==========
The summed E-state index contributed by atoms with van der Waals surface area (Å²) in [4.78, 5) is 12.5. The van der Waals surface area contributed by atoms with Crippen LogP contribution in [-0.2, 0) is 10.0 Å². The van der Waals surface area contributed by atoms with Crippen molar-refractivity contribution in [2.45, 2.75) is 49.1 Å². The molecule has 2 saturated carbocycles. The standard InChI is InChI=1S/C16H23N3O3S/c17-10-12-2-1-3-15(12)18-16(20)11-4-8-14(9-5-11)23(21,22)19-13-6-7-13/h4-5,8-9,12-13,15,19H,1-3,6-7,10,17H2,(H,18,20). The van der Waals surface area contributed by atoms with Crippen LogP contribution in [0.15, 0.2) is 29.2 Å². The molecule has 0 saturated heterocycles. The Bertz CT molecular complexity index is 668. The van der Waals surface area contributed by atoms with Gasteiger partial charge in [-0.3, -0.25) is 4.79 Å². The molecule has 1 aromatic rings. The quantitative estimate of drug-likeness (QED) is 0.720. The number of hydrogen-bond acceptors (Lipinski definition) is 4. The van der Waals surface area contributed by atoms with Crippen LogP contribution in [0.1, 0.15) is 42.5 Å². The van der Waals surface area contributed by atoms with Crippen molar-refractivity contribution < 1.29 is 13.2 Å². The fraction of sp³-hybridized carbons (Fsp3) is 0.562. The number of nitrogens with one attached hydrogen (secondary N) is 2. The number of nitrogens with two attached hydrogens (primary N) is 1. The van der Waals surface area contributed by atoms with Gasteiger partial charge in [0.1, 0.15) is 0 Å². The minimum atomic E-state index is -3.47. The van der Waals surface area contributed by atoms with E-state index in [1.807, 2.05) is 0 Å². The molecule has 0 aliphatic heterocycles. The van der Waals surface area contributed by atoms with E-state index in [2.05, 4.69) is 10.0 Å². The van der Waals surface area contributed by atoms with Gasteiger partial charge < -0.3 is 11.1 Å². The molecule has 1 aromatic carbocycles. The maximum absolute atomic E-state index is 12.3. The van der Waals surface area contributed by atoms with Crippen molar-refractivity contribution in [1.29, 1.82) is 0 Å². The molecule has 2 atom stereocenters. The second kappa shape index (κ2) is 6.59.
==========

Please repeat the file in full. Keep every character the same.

The summed E-state index contributed by atoms with van der Waals surface area (Å²) in [4.78, 5) is 12.5. The van der Waals surface area contributed by atoms with Crippen LogP contribution in [-0.2, 0) is 10.0 Å². The van der Waals surface area contributed by atoms with Crippen molar-refractivity contribution in [2.45, 2.75) is 49.1 Å². The molecule has 2 saturated carbocycles. The standard InChI is InChI=1S/C16H23N3O3S/c17-10-12-2-1-3-15(12)18-16(20)11-4-8-14(9-5-11)23(21,22)19-13-6-7-13/h4-5,8-9,12-13,15,19H,1-3,6-7,10,17H2,(H,18,20). The van der Waals surface area contributed by atoms with Crippen LogP contribution in [0.15, 0.2) is 29.2 Å². The molecule has 0 saturated heterocycles. The Bertz CT molecular complexity index is 668. The van der Waals surface area contributed by atoms with Gasteiger partial charge in [-0.3, -0.25) is 4.79 Å². The molecule has 1 aromatic rings. The quantitative estimate of drug-likeness (QED) is 0.720. The number of hydrogen-bond acceptors (Lipinski definition) is 4. The van der Waals surface area contributed by atoms with Crippen LogP contribution in [0.1, 0.15) is 42.5 Å². The van der Waals surface area contributed by atoms with Crippen molar-refractivity contribution < 1.29 is 13.2 Å². The fraction of sp³-hybridized carbons (Fsp3) is 0.562. The number of nitrogens with one attached hydrogen (secondary N) is 2. The number of nitrogens with two attached hydrogens (primary N) is 1. The van der Waals surface area contributed by atoms with Gasteiger partial charge in [0.1, 0.15) is 0 Å². The minimum atomic E-state index is -3.47. The van der Waals surface area contributed by atoms with E-state index in [1.807, 2.05) is 0 Å². The molecule has 0 aliphatic heterocycles. The van der Waals surface area contributed by atoms with E-state index in [2.05, 4.69) is 10.0 Å². The van der Waals surface area contributed by atoms with Gasteiger partial charge < -0.3 is 11.1 Å². The molecule has 1 aromatic carbocycles. The maximum absolute atomic E-state index is 12.3. The van der Waals surface area contributed by atoms with Crippen molar-refractivity contribution in [1.29, 1.82) is 0 Å². The molecule has 2 atom stereocenters. The second kappa shape index (κ2) is 6.59.